The Kingsmen version of “Louie Louie” is essentially a cover song of a cover song. The original song was written and performed by Richard Berry in the 50s. A second recording by Rockin Robin Roberts was a jukebox favorite.
The Kingsmen decided to cover it after listening to the Roberts rendition played on repeat from their local music club’s jukebox. The Kingsmen’s version of Louie Louie topped the charts for six weeks, becoming the most popular version and the Kingsmen’s signature song.
“Respect” by Aretha Franklin
From the Queen of Soul herself, “Respect” is one of the most iconic songs in history and the unofficial theme song for the feminist movement. Ironically, the song was originally written and performed by Otis Redding, a soul giant in his own right.
Aretha’s version is on the top 5 songs of Rolling Stone’s 500 Greatest Songs of All Time, an inductee in the Grammy Hall of Fame, a two-time Grammy Award-winning song, and it's one of the rare songs on the Library of Congress's National Recording Registry.
“The Loco-Motion” by Little Eva
“Loco-Motion” was part of the early 60s dance song craze along with the twist and the mashed potato. It’s not a profound song, but one meant for dancing. It even describes the dance, compelling listeners to move along to the catchy melody.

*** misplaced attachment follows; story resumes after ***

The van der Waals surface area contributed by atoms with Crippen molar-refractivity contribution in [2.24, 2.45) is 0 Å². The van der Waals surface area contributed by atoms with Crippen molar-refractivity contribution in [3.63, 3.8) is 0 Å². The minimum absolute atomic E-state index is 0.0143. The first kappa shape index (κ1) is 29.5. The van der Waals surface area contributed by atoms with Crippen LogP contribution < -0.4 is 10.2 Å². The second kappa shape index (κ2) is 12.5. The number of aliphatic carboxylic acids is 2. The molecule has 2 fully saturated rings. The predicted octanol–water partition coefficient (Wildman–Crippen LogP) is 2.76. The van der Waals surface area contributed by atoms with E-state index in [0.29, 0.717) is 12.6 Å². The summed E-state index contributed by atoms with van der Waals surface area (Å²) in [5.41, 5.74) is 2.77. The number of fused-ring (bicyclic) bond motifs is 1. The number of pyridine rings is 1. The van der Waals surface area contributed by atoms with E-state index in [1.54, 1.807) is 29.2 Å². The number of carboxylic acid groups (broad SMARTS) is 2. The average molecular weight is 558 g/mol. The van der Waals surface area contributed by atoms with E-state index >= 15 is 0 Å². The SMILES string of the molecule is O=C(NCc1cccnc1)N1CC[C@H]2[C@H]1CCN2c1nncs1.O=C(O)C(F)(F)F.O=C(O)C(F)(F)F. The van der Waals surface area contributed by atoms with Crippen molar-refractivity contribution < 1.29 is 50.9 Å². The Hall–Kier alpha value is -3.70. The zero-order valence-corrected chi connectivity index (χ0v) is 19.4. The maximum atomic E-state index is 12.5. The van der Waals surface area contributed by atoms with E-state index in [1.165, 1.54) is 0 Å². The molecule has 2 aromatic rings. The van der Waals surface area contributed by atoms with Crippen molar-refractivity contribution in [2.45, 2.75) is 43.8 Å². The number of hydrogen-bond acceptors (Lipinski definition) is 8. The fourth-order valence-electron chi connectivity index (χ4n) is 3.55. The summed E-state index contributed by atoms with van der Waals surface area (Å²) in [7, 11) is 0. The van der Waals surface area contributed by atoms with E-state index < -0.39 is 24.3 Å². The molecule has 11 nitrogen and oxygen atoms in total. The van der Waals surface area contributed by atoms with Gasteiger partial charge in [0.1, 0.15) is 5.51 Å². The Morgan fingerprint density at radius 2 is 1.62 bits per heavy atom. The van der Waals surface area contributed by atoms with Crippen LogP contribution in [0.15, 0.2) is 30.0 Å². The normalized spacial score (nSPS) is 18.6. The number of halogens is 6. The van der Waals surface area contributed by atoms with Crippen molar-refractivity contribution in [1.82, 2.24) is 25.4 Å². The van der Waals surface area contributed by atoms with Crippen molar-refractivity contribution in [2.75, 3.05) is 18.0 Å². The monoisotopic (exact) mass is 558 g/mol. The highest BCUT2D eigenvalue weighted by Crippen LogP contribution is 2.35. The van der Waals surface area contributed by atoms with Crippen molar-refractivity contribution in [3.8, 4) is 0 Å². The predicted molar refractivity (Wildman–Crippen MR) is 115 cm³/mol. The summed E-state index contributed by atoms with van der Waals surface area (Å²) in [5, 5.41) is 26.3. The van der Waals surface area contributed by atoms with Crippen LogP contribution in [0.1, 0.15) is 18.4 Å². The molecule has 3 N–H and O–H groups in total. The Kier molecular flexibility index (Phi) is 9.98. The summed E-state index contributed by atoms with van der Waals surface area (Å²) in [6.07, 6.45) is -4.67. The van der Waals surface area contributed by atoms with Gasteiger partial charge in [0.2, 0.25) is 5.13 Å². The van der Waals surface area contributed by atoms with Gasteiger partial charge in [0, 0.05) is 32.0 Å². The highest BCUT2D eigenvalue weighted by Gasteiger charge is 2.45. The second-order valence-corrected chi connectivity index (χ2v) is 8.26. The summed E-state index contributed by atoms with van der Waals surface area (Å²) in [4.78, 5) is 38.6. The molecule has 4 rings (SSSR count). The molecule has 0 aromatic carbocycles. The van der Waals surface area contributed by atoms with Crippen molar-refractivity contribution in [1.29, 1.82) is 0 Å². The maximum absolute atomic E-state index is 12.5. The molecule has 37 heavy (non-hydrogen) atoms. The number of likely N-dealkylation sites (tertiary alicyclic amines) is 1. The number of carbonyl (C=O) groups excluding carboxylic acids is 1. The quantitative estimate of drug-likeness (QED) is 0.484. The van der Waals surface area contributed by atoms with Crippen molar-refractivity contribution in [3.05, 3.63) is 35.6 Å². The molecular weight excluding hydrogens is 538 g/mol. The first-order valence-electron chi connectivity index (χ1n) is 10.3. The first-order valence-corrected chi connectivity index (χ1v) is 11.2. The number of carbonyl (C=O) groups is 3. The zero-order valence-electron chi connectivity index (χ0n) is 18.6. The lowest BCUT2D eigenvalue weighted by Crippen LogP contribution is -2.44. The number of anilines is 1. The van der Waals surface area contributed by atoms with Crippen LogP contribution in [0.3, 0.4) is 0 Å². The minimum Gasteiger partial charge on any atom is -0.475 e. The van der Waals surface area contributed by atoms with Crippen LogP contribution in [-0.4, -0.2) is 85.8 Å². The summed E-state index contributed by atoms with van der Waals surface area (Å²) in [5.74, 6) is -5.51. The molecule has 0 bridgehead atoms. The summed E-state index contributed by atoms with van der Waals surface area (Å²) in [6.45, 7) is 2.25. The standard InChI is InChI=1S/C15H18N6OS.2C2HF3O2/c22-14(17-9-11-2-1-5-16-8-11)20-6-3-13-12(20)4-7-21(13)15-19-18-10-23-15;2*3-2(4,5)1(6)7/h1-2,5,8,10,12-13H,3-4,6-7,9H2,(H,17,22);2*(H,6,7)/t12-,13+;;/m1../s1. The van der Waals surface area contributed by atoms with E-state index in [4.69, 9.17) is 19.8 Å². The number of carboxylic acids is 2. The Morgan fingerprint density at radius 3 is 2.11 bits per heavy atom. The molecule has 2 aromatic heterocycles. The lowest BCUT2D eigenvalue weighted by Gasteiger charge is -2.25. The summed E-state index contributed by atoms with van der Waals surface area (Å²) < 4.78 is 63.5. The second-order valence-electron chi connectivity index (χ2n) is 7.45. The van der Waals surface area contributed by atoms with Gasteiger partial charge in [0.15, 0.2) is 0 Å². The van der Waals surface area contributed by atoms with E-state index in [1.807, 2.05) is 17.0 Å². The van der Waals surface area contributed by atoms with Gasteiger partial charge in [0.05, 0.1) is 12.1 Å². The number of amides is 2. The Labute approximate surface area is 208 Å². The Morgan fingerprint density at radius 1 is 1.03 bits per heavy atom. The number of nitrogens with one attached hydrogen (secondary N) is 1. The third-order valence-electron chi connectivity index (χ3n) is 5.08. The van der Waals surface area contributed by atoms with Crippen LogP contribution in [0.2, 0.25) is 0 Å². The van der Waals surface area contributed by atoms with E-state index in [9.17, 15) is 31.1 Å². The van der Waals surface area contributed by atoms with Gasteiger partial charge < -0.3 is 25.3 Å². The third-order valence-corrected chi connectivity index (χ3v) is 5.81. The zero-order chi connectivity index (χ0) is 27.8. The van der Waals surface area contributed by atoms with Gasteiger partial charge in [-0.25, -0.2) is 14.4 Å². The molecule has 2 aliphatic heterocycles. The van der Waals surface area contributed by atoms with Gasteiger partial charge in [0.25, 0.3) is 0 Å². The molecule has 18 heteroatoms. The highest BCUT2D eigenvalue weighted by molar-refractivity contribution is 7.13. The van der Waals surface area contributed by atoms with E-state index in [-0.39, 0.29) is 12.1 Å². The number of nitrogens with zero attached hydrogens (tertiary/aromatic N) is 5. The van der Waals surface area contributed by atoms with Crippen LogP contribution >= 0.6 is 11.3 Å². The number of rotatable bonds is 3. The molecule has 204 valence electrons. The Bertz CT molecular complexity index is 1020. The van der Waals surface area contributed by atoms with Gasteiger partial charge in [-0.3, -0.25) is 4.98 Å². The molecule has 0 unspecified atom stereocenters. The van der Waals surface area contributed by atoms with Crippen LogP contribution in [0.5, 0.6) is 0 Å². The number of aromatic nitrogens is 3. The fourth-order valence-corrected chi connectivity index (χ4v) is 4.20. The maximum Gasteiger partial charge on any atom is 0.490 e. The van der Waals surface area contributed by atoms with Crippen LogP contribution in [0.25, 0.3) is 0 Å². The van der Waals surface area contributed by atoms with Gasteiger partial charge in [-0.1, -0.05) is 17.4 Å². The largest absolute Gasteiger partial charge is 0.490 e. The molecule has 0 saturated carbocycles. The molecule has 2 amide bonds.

However, Eva herself created the dance after recording the song.
“I’m a Believer” by The Monkees
Written by famed 60s musician Neil Diamond, “I’m a Believer” was The Monkees’ biggest hit, topping the U.S. Billboards and selling the most copies of any other single during 1967. It’s an upbeat, high-energy, and endearing song for any generation.
Baby Boomers know it from its radio days, while kids and young adults associate it with the hit movie Shrek.
“You Really Got Me” by The Kinks
This groovy mid-60s hit by British garage rock band The Kinks is the masterful fusion of rock n roll with Blues. Written by lead singer Ray Davies, “You Really Got Me” took inspiration from blues guitar riffs, while the lyrics are a rock n roll love story.
The song was an instant hit in the UK and The Kinks' breakthrough song to US audiences.
“Uptight” by Stevie Wonder
Stevie Wonder’s long list of hits and Grammys occurred mainly during the 70s, but “Uptight” marked an important milestone in the young singer’s career. Stevie Wonder had been a soprano singer child prodigy, and “Uptight” was one of his first tenor songs.
It was also one of the first chart-topping songs and the first of his songs to receive two Grammy nominations.
“These Boots Are Made for Walking” by Nancy Sinatra
This song has been used in countless movies, commercials, and covers that anyone young or old is bound to know it. “These Boots Are Made for Walking” is a sexy yet foreboding song written by songwriter and singer Lee Hazelwood.